Peroxidase (POX, EC 1.11.1.7). The reduction in guaiacol concentration was determined by reading the absorbance at 436 nm continuously for 90 s. POX activity was quantified by the amount of tetraguaiacol formed using its extinction coefficient (ε) = 25.5 mM−1·cm−1 according to Panda et al. [66].

Dehydroascorbate reductase (DHA-Rd, EC 1.8.5.1). The reaction mixture contained 0.1 M K-phosphate buffer pH 6.5, 1 mM GSH, and 1 mM DHA. The activity was assayed following the increase in absorbance at 265 nm due to the production of ASC [67].

Ascorbate peroxidase (APX, EC 1.11.1.11). The decrease in absorbance at 290 nm, due to oxidation of ascorbate was determined according to Amako et al. [68]. The reaction mixture was 0.1 M K-phosphate buffer pH 6.5, 90 mM H2O2, and 50 mM ascorbate. Absorbance was recorded continuously for 90 s and APX activity was quantified by using the extinction coefficient, 14 mM−1·cm−1.

3.8. Preparation of Methanol Extract

The fresh leaves of Jatropha curcas L., harvested in summer 2013, were frozen at −20 °C. The frozen leaves were ground to a powder with a frozen mortar and ~10.0 g were extracted at room temperature under continuous stirring for 6 h with methanol (1:20 w:v). The samples were then centrifugated at 2500 rpm for 10 min and the supernatants were filtered with filter paper and evaporated to dryness in a rotavapor. This procedure was repeated three times and the powders obtained were resuspended in methanol to obtain a w:v ratio with the starting fresh leaves material of 1:1, with the end product utilized for RP-HPLC-DAD separation, antioxidant, and cytoprotective assays.

3.9. DPPH Radical Scavenging Assay

The antioxidant activity against 2,2-diphenyl-1-picrylhydrazyl DPPH radical was performed according to Molineux [69]. The assays were carried out by adding fixed amounts of extracts (0–60 µL) with DPPH solution (80 µM), resulting in the final volume of 1.0 mL. The reaction mixture was incubated for 30 min at 37 °C and, upon finishing the incubation time, the absorbance changes were recorded at 517 nm. The decrease in absorbance in percentage was analyzed utilizing the following equation:

Absorbance decrease (%) = 100 × (AcAs)/Ac
(2)

where Ac is the absorbance of the control and As is the absorbance of the sample. Results have been expressed as Trolox equivalent (TE).

3.10. ABTS Radical Scavenging Assay

The 2,2'-azino-bis(3-ethylbenzothiazoline-6-sulphonic acid ABTS free radical-scavenging activity was carried out by a decolorization assay according to Re et al. [70]. Fixed amounts of the samples were added with the radical cation ABTS+ and the absorbance changes at 734 nm were recorded in a spectrophotometer after 6 min. The activity was expressed as inhibition in percentage at 734 nm using Trolox (1.1, 1.7, 2.3, 2.9, 3.5 µg/mL) as the reference compound.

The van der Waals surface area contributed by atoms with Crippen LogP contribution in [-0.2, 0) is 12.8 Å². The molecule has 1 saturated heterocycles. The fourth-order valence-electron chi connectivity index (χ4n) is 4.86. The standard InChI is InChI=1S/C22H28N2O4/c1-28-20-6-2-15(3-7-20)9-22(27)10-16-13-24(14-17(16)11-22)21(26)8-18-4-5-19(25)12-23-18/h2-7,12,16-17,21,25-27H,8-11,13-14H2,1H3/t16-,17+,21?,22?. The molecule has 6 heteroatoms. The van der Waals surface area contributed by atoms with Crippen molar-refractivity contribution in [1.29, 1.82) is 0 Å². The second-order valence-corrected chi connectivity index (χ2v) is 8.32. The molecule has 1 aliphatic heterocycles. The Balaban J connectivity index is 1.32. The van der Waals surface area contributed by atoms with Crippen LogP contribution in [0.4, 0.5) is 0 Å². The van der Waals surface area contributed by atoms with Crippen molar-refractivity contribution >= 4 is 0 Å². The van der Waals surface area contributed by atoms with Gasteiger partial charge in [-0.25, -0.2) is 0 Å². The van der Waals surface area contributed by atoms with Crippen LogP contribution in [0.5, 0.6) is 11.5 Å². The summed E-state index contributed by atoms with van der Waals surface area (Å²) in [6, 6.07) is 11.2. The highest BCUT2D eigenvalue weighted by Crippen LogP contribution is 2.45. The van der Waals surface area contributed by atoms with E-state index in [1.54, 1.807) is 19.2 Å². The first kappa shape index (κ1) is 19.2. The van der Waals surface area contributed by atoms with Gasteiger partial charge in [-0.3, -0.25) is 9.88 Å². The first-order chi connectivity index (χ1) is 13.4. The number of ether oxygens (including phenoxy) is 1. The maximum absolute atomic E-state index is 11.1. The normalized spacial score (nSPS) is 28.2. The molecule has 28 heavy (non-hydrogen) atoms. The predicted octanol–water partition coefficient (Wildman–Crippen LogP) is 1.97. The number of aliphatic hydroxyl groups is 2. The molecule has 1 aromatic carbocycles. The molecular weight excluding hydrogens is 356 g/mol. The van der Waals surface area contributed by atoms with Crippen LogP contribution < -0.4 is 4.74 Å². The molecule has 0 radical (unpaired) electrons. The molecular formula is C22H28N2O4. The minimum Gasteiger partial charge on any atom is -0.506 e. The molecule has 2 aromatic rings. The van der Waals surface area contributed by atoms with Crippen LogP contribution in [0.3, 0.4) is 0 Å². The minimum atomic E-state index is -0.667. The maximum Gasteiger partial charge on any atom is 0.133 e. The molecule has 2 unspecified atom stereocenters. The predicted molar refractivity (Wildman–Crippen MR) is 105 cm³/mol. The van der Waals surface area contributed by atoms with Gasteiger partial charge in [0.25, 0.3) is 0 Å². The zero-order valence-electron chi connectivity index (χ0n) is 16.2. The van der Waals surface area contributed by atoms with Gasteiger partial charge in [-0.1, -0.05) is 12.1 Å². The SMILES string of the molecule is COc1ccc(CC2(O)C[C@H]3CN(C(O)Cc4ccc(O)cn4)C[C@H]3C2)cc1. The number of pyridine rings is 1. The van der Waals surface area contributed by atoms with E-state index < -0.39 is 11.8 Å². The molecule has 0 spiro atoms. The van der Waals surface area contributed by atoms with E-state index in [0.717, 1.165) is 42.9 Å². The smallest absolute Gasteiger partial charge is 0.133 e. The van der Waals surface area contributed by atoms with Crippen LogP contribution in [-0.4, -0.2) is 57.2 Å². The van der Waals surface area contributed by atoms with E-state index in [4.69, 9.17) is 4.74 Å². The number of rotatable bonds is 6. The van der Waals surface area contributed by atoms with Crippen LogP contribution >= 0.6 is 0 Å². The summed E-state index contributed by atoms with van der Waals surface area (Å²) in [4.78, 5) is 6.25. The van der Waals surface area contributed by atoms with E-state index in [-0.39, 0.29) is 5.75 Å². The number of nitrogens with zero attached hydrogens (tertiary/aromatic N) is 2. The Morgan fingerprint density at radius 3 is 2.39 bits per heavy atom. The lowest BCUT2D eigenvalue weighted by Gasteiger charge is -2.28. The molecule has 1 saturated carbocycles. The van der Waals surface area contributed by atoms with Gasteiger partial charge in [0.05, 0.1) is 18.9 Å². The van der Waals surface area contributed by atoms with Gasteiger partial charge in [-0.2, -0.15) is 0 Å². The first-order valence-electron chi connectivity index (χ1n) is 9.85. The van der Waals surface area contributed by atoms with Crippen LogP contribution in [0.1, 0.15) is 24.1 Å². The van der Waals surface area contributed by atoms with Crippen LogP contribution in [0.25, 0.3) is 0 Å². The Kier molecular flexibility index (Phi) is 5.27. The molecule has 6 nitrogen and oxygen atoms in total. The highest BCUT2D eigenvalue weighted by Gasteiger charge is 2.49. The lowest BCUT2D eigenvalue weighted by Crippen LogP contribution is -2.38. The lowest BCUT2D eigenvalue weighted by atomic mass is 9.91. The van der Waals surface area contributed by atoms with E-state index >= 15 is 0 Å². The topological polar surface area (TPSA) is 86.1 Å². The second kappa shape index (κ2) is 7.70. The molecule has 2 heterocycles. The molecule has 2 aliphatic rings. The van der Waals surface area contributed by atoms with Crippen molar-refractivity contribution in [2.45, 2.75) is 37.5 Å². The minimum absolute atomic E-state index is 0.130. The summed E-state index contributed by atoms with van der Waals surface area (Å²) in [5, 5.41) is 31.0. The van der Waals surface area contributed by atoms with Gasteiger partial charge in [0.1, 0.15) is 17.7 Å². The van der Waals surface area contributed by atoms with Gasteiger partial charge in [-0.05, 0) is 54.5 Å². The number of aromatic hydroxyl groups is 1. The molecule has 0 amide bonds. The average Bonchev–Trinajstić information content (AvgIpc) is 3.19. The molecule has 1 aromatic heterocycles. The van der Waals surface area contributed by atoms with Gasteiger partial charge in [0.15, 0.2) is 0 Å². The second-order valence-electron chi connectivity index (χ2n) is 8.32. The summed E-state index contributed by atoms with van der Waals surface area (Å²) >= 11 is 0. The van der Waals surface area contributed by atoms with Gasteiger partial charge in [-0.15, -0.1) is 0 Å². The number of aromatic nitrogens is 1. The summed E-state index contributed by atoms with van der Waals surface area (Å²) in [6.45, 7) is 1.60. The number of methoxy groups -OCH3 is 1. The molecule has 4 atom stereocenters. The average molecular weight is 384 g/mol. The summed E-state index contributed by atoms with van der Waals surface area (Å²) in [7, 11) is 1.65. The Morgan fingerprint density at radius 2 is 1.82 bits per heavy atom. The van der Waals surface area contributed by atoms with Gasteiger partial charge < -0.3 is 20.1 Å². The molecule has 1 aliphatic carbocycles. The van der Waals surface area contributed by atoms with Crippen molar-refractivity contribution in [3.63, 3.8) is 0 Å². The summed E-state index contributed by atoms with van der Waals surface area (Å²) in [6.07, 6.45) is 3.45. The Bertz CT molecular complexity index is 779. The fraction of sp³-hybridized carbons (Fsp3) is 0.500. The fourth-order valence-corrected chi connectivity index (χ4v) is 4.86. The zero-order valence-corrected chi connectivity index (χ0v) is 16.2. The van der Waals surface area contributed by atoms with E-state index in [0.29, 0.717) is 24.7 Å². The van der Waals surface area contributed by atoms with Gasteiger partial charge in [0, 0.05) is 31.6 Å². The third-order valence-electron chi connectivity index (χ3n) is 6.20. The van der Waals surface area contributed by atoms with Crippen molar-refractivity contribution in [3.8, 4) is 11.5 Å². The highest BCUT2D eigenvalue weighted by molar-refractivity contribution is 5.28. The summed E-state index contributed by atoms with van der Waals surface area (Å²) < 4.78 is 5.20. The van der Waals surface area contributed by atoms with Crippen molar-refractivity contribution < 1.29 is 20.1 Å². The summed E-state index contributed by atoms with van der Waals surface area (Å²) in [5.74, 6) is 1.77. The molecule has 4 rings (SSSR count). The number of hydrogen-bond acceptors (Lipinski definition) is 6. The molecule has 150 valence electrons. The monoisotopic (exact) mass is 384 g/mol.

3.11. Ferric-Reducing Antioxidant Power (FRAP) Assay

The ferric reducing antioxidant power assay was performed according to the method described by Benzie and Strain [71]. The samples were repeated in triplicate and the absorbance recorded at 593 nm after 4 min incubation at 37 °C. The antioxidant abilities of the extracts were expressed as equivalents of ascorbic acid utilizing a calibration curve obtained with fresh solutions of known ascorbic acid concentrations (0.005–0.02 mM).

3.12. Ferrozine Assay

The potential chelating activity of the extracts toward ferrous ions was analyzed by the method of Dorman et al. [72] with little modifications. As a reference compound we utilized EDTA (0.1 mM final concentration). The activity of the extract was performed by adding 10 µL to a solution of 0.5 mM FeSO4 (0.01 mL). After the addition of 5.0 mM ferrozine (0.4 mL) solution, the samples were shaken and left for 10 min at room temperature (RT). Finally, the absorbance at 562 nm was recorded with a spectrophotometer. The inhibition (%) of ferrozine Fe2+ complex formation was obtained using the following equation:

% Inhibition = [(AcAs)/Ac] × 100
(3)

where Ac is the absorbance of the control and As is the absorbance of the samples in the presence of the extracts.

3.13. Flavonoids Profile Identification